Gary M Washburn

Saturday, November 7, 2015 -- 4:00 PM

I suppose the persecuted

I suppose the persecuted deserve our sympathy, but that's no reason to magnify their importance. The question that comes my mind is how it is that such orthodoxies arise that are so confident of their rightness they feel the need to convince the rest of the world and the justification to kill or ostracize those not of the same opinion. This is a great mystery and problem for understanding history. With the possible exception of Buddhism, most of the religions of the world are not particularly evangelical. Why the three that cite the Bible are so implacably so needs examination.
As for Spinoza, I don't see a lot new in his view. Aristotle's unmoved mover amounts to much the same causal solution, certainly close enough to evidence the issue has a long history. And a more careful look at the Torah will reveal an anonymous deity, substituted by an anonymous causality is not so different. And, remember, the Judaism of Amsterdam had Christianised trappings which would have been, in a typically Christian way, offended by a reversion of the character of the deity to an earlier form.
As for modernity, well, that's a vexed issue if ever there was one. During the darkest days of the Medieval era most commoners established, amongst themselves, social patterns more democratic than we have today. This was possible because the elites cared not a whit how they went about their work, whereas the 'modern' era constituted itself largely as a comprehensive attack on these ancient democratic institutions. And Abelard could be credited with insisting reason reign over scholarship, Anne Boleyn caused the emergence of the secular state, and Descartes was simply using the deity as a token term, at a time when the isolated individual alone before a judgmental providence had long since become established as de rigueur. We play sop to similar orthodoxies today, they just go by another name. Like "scientific method".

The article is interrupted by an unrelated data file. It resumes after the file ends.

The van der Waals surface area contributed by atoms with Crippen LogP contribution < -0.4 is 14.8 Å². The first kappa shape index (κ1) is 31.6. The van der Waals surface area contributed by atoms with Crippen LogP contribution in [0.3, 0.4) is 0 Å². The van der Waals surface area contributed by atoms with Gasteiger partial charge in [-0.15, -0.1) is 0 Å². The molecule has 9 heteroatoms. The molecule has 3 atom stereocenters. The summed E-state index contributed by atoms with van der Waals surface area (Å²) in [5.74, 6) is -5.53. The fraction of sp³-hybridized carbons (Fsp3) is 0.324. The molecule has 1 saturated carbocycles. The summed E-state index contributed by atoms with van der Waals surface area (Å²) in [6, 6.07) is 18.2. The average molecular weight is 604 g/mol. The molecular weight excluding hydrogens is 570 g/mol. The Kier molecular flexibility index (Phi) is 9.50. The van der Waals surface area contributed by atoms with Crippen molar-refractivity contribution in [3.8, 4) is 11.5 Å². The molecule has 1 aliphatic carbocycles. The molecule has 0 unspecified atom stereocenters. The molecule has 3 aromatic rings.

MJA

Monday, November 9, 2015 -- 4:00 PM

God is just another name for

God is just another name for everything. =

Marc Bellario

Saturday, November 14, 2015 -- 4:00 PM

And how does ALice and the

And how does ALice and the Jabberwacky fit exactly?
 
I wanted to add this: a quote from wikipedia on spinoza:
 
Spinoza kept the Latin (and so implicitly Christian) name Benedict de Spinoza, maintained a close association with the Collegiants, a Christian sect, even moved to a town near the Collegiants' headquarters, and was buried in a Christian graveyard?but there is no evidence or suggestion that he ever accepted baptism or participated in a Christian mass. Thus, by default, Baruch de Espinoza became the first secular Jew of modern Europe.[57]
And so, I think there are mainly two kids of guys:  the guys who stay home and the guys who take off for " distant places ".
Spinoza I think falls into a category of both and neither....
Very interesting conversation.
ANd who is that guy?

Gary M Washburn

Saturday, November 14, 2015 -- 4:00 PM

Marc,

Marc,
Penguin makes a cheap and comprehensive Dictionary of Philosophy. It has an extensive entry on Spinoza. Sometimes paper beats the web! (I think the editors told the researchers what to make, and they didn't see any reason not to do a spectacular job, the result is a little gem of a book)

Harold G. Neuman

Tuesday, February 9, 2016 -- 4:00 PM

After reading a bit about

After reading a bit about Spinoza, courtesy of Jaspers,it seems to me that Spinoza's philosophy was ahead of his time. Sure, he upset some people and was even threatened with assassination-maybe more than once. But, he had the moxie to say things that made a lot of sense to those who had little use for orthodoxy and/or the iron-fistedness of the clergy of his time. Of particular interest (to me) was his position regarding God, i.e., since God is all-powerful and all-knowing, it is vain imagining to presume that God needs the love and adoration of man, let alone mankind's unwavering worship. God simply is and needs nothing from any of that which he has created. Now, orthodox folks would not have any of such ineffable twaddle. so poor old Baruch had to be looking over his shoulder-a lot. He is pretty lucky to have lived long enough to succumb to tuberculosis, rather than dying of some ingenious torture inflicted by his pious countrymen. Was he the first free-thinker? Probably not, but, you've got to like the theologically unapologetic reprobate.
HGN.